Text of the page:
Yes!  So, my brother and I did get awesome presents in a round-about-way from the Man himself: military careers, which probably kept us both out of jail and gave us new lives and steady paychecks. Thanks, Dad!

But wait! We did remember some good stuff…just not individual or year specific. We remembered that Mom always let us pick our birthday meal and cake (money allowing). Our late sister, Rhonda, always asked for liver and onions (calm down out there and have the decency to gag quietly…she’s passed away, after all). Sandi’s was fried chicken, every single year. Rick drove the meatloaf train and requested peach cobbler for dessert (pardon me while I drool…Mom’s peach cobbler rocked!). I hang my head because I have no clue what I asked for, and I think that might be because all I really wanted was the cake. Well, mostly, I wanted the frosting. All of it.  

And we always got the traditional spankings, which in a family of six, could be time-consuming if not terrifying, since every family member spanked you for each year of your life. 

As the youngest, I lucked out because I had the fewest years and the others moved out before I was really racking up potential swats.

In closing, Happy Birthday, Sandi! I hope you have someone to read this to you since you will never be able to hold it far enough away to see the words. And I hope they don’t put all those candles on your cake because it will catch your old-lady chin-hair on fire. And don’t let them spank you because with the size of your family and your exorbitant number of years, you’ll still be getting spanked this time next year when you turn 103.

Beware of Wild Donkeys in the Septic: The Danger is Real

On this blog journey, I’ve focused mainly on Dad’s influence on our family, and I figure there will be lots more along that vein since the gist is “disfunction with a twist.” 

However, this blog is called “Somewhere Along the Way;” the way was long, and there were many other factors in our childhood that were as prominent, if not more so than dear old Dad. I discovered the most important factor this week when I had a virtual discussion with my siblings while preparing for this installment.

Sidebar: This will be a little incomplete because, as I’ve mentioned before, Rhonda (AKA Nonnie & “Sister”), our eldest, died of cancer in 2008. It was a bitter loss because we were so close. As this blog is devoted to the fun times, I’ll hear her contagious giggle throughout and try to weave her spirit into the stories. Although to be fair, she’d argue with us on every point because, inexplicably, her recollection of our childhood was always about 20-180 degrees off from the rest of us. Hear that up there, Nonnie? I promise we’ve got our stories straight!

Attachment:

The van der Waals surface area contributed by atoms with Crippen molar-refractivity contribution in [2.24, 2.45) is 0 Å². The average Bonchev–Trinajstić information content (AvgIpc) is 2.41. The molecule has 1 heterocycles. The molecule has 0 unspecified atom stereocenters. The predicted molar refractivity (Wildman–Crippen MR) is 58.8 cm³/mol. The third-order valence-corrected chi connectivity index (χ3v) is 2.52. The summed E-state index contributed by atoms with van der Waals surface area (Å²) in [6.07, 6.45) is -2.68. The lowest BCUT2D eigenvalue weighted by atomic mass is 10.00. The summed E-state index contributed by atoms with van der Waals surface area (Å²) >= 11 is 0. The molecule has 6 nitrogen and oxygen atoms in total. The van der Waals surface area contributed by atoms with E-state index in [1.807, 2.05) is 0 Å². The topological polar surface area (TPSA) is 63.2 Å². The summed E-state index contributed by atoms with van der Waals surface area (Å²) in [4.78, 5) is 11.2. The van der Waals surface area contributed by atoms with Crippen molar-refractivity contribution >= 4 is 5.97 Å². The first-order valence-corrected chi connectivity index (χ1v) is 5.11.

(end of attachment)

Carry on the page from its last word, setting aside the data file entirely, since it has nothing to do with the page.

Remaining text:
So, when I asked my sibs what they remembered as far as the good times, our ensuing Messenger discussion was not only fun but pretty revealing.

I have a fond memory of when we moved into a house in Leavenworth, KS (same house mentioned in the “flagpole” blog). Using the boxes and packing materials as props, we created and performed plays for each other. The four of us played for hours. Might sound a little hokey, but as it stands out among hundreds of lost memories, it has significance to me. Make-believe is powerful and holds much grace. Besides, I’m sure Sandi was the director, i.e. boss of everyone (which is her thing), and Rick probably got all the boy roles, which explains why he still sees himself as the center of the universe. As sibling in charge, Rhonda just wanted us all in one place. And finally, even as a preschooler, I was way more interested in alternate realities; my early stage career must have scratched that itch. Sadly, there were no Oscar nominations, but make no mistake, there was magic, just for a while, in our little front room.

That was also the house where we learned to turn off the lights and hide from bill collectors (that was back when they actually came to your doorstep). You might wonder why I’d mention this in a blog devoted to kid fun? Because that sh*t was fun! It was so scary that we’d undoubtedly giggle as we dove behind chairs and held our breath till the knocking stopped. Ignorance was not only bliss; it was downright delightful.

That was also around the same era when my brother flicked the lid off a tin can, and I somehow intercepted it with my eye. Wait. That wasn’t fun. So, anyway…